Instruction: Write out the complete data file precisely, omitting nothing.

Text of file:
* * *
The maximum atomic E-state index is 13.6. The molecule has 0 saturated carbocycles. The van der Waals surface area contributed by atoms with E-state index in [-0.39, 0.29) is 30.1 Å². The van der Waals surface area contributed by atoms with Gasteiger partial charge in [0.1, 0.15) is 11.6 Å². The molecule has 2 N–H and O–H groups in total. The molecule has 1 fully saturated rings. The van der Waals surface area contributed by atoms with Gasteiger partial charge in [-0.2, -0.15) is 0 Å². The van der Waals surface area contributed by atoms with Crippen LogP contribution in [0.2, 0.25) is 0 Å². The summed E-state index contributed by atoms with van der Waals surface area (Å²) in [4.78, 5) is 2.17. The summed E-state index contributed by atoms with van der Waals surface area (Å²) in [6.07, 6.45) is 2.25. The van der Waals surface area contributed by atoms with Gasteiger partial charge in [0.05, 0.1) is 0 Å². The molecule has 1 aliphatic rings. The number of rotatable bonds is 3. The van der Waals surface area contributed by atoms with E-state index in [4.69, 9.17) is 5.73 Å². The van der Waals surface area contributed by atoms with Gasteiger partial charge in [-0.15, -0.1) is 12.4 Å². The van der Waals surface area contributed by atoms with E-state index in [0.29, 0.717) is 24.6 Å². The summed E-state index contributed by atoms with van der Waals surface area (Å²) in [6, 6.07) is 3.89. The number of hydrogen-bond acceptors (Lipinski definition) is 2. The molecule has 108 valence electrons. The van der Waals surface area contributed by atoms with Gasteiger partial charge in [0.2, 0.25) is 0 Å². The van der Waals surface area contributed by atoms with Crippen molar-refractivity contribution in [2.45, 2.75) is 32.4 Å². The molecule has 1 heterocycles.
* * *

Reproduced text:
The maximum atomic E-state index is 13.6. The molecule has 0 saturated carbocycles. The van der Waals surface area contributed by atoms with E-state index in [-0.39, 0.29) is 30.1 Å². The van der Waals surface area contributed by atoms with Gasteiger partial charge in [0.1, 0.15) is 11.6 Å². The molecule has 2 N–H and O–H groups in total. The molecule has 1 fully saturated rings. The van der Waals surface area contributed by atoms with Gasteiger partial charge in [-0.2, -0.15) is 0 Å². The van der Waals surface area contributed by atoms with Crippen LogP contribution in [0.2, 0.25) is 0 Å². The summed E-state index contributed by atoms with van der Waals surface area (Å²) in [4.78, 5) is 2.17. The summed E-state index contributed by atoms with van der Waals surface area (Å²) in [6.07, 6.45) is 2.25. The van der Waals surface area contributed by atoms with Gasteiger partial charge in [0.05, 0.1) is 0 Å². The molecule has 1 aliphatic rings. The number of rotatable bonds is 3. The van der Waals surface area contributed by atoms with E-state index in [4.69, 9.17) is 5.73 Å². The van der Waals surface area contributed by atoms with Gasteiger partial charge in [-0.15, -0.1) is 12.4 Å². The van der Waals surface area contributed by atoms with E-state index in [0.29, 0.717) is 24.6 Å². The summed E-state index contributed by atoms with van der Waals surface area (Å²) in [6, 6.07) is 3.89. The number of hydrogen-bond acceptors (Lipinski definition) is 2. The molecule has 108 valence electrons. The van der Waals surface area contributed by atoms with Gasteiger partial charge in [0.2, 0.25) is 0 Å². The van der Waals surface area contributed by atoms with Crippen molar-refractivity contribution in [2.45, 2.75) is 32.4 Å². The molecule has 1 heterocycles.